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RE: [xml-dev] The Best Technologies Don't Win

It isn't so much that the best technologies don't win, it is that they
don't matter in an evolutionary game of selection.  Remember, this isn't
a Darwinian model; it is a model of evolutionary stable strategy and in
that game, all that is required is that the dominating genetic base/rule
set/schema/architecture (pick one) cannot be replaced by a minority or
invader set.   (This is a model that is more robust than a Nash
equilbrium because it doesn't rely on rational players.)

1. To dispute Rick Jeliffe a bit: there are applications that use the
exotic non-overlapping functionalities of XSD.  The one that comes to
mind in the markets I see is GJXDM.  Why?  It needs a data dictionary
that is customized, not a single schema for one XML application.  Why?
It must map to multiple overlapping local jurisdictions because the
Federal government does not have the power to mandate local system
reporting requirements except insofar as these report up the chain
through the State switches to Federal databases, and insofar as grant
money is predicated on conformance to Federal standards.  These are very
loose functional relationships.   I suspect that for many multi-million
dollar buys, this is true.  When building a web site, the functional
relationships that dominate the requirements are different, but they
require many sales.  The scaling qualities are quite different.

2.  When picking among the alternatives, requirements dominate clever
code.  A very real challenge to cat herding is knowing which cats are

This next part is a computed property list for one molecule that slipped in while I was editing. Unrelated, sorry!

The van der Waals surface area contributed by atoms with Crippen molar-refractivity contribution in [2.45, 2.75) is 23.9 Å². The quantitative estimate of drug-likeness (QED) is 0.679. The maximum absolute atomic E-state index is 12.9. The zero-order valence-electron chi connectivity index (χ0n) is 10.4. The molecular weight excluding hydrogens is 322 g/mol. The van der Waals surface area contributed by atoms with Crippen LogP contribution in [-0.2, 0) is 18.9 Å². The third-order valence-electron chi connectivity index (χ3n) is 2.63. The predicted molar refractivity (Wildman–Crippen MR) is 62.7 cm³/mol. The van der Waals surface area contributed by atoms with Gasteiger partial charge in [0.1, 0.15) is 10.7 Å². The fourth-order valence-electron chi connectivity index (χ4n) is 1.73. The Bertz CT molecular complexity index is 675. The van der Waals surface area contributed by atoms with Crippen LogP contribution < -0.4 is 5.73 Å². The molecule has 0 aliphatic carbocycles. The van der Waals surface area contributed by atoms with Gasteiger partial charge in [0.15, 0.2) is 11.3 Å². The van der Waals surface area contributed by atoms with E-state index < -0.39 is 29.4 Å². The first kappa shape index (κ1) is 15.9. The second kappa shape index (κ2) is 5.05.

doing something useful, say, can be sold in a contracting environment if
you sell big systems.

If the RFPs require an SOA that uses GJXDM-derived Reference Models to
derive local schemas (the problem is not XML or REST; the problem is
local jurisdictional choice over Federal models), then attempting to
apply REST/RELAX means losing the contract, not the technology.  If one
bids 'strong-objects with data entities', one loses.  It doesn't matter
that the code is clever; it matters that it doesn't map to the
requirements AS WRITTEN.

Web architecture isn't as important to big sales as selling applications
that use the Internet and a message switch.  If you take the path of
architecture and open source, you have to map it to the requirements in
the customer's solicitation.  Otherwise, you end up with $4 a share
stock (see Sun) because you lose too many big sales.  The evolutionary
game is won in the Proposal response to the Request for Proposal, not
the coding shop.

Sad but so.  The low cost transport model uses the bidding process, not
the design process.  One can feed the other but that is very slow and
the trade IS time for energy.  Until you shape the customer's
preferences, you lose.

Note carefully the function of abstract types over derived types.  That
is the requirement for GJXDM and any other schema that has to map into
multiple local customizations.


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